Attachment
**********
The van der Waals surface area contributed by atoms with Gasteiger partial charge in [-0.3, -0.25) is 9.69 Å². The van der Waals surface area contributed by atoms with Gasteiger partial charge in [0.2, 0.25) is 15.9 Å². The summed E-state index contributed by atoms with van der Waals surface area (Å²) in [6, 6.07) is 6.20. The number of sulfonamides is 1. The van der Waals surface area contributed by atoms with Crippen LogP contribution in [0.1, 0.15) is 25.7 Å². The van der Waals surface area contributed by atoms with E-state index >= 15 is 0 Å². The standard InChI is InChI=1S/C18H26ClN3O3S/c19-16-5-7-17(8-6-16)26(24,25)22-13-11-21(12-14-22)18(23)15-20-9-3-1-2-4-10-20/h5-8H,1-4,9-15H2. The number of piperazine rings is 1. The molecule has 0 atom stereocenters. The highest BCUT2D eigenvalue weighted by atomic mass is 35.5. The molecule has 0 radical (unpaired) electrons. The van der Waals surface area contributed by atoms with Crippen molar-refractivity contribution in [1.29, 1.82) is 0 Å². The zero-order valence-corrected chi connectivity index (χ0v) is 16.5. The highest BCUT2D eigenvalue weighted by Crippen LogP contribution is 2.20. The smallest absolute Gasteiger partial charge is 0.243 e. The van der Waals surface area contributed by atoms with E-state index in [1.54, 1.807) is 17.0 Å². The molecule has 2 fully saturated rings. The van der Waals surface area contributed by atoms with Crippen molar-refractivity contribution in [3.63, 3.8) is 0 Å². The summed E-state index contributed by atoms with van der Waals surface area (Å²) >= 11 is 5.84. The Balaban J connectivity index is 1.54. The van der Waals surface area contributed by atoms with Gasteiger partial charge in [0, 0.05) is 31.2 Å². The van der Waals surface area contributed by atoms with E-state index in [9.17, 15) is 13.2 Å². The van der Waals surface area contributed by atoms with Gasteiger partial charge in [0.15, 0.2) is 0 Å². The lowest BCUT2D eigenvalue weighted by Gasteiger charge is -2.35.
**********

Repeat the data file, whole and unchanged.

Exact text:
The van der Waals surface area contributed by atoms with Gasteiger partial charge in [-0.3, -0.25) is 9.69 Å². The van der Waals surface area contributed by atoms with Gasteiger partial charge in [0.2, 0.25) is 15.9 Å². The summed E-state index contributed by atoms with van der Waals surface area (Å²) in [6, 6.07) is 6.20. The number of sulfonamides is 1. The van der Waals surface area contributed by atoms with Crippen LogP contribution in [0.1, 0.15) is 25.7 Å². The van der Waals surface area contributed by atoms with E-state index >= 15 is 0 Å². The standard InChI is InChI=1S/C18H26ClN3O3S/c19-16-5-7-17(8-6-16)26(24,25)22-13-11-21(12-14-22)18(23)15-20-9-3-1-2-4-10-20/h5-8H,1-4,9-15H2. The number of piperazine rings is 1. The molecule has 0 atom stereocenters. The highest BCUT2D eigenvalue weighted by atomic mass is 35.5. The molecule has 0 radical (unpaired) electrons. The van der Waals surface area contributed by atoms with Crippen molar-refractivity contribution in [1.29, 1.82) is 0 Å². The zero-order valence-corrected chi connectivity index (χ0v) is 16.5. The highest BCUT2D eigenvalue weighted by Crippen LogP contribution is 2.20. The smallest absolute Gasteiger partial charge is 0.243 e. The van der Waals surface area contributed by atoms with E-state index in [1.54, 1.807) is 17.0 Å². The molecule has 2 fully saturated rings. The van der Waals surface area contributed by atoms with Crippen molar-refractivity contribution in [3.63, 3.8) is 0 Å². The summed E-state index contributed by atoms with van der Waals surface area (Å²) >= 11 is 5.84. The Balaban J connectivity index is 1.54. The van der Waals surface area contributed by atoms with Gasteiger partial charge in [0, 0.05) is 31.2 Å². The van der Waals surface area contributed by atoms with E-state index in [9.17, 15) is 13.2 Å². The van der Waals surface area contributed by atoms with Gasteiger partial charge in [0.15, 0.2) is 0 Å². The lowest BCUT2D eigenvalue weighted by Gasteiger charge is -2.35.